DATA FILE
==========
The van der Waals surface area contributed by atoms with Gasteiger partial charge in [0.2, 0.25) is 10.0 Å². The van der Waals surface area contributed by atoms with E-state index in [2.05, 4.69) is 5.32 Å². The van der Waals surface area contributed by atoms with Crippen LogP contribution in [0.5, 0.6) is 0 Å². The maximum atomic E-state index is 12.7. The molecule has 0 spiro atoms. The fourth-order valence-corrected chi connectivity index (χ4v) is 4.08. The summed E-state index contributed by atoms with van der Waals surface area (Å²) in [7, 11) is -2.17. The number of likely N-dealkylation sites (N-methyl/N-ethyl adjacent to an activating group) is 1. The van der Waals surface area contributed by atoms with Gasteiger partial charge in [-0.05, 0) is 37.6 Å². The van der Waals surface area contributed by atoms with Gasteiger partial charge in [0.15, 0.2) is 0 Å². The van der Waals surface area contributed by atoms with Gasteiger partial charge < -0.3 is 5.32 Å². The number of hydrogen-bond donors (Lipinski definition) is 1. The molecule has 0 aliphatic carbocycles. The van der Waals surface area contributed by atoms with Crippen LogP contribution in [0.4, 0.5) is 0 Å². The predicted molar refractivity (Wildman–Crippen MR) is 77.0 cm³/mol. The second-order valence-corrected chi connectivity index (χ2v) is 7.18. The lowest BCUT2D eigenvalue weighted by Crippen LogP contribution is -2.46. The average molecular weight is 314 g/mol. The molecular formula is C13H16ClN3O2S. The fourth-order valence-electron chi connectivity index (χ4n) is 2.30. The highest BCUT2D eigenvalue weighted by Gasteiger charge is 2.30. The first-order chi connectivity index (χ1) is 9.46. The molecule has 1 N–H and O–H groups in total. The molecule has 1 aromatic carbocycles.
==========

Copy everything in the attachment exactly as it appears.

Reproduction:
The van der Waals surface area contributed by atoms with Gasteiger partial charge in [0.2, 0.25) is 10.0 Å². The van der Waals surface area contributed by atoms with E-state index in [2.05, 4.69) is 5.32 Å². The van der Waals surface area contributed by atoms with Crippen LogP contribution in [0.5, 0.6) is 0 Å². The maximum atomic E-state index is 12.7. The molecule has 0 spiro atoms. The fourth-order valence-corrected chi connectivity index (χ4v) is 4.08. The summed E-state index contributed by atoms with van der Waals surface area (Å²) in [7, 11) is -2.17. The number of likely N-dealkylation sites (N-methyl/N-ethyl adjacent to an activating group) is 1. The van der Waals surface area contributed by atoms with Gasteiger partial charge in [-0.05, 0) is 37.6 Å². The van der Waals surface area contributed by atoms with Gasteiger partial charge in [0.15, 0.2) is 0 Å². The van der Waals surface area contributed by atoms with Gasteiger partial charge < -0.3 is 5.32 Å². The number of hydrogen-bond donors (Lipinski definition) is 1. The molecule has 0 aliphatic carbocycles. The van der Waals surface area contributed by atoms with Crippen LogP contribution in [0.4, 0.5) is 0 Å². The predicted molar refractivity (Wildman–Crippen MR) is 77.0 cm³/mol. The second-order valence-corrected chi connectivity index (χ2v) is 7.18. The lowest BCUT2D eigenvalue weighted by Crippen LogP contribution is -2.46. The average molecular weight is 314 g/mol. The molecular formula is C13H16ClN3O2S. The fourth-order valence-electron chi connectivity index (χ4n) is 2.30. The highest BCUT2D eigenvalue weighted by Gasteiger charge is 2.30. The first-order chi connectivity index (χ1) is 9.46. The molecule has 1 N–H and O–H groups in total. The molecule has 1 aromatic carbocycles.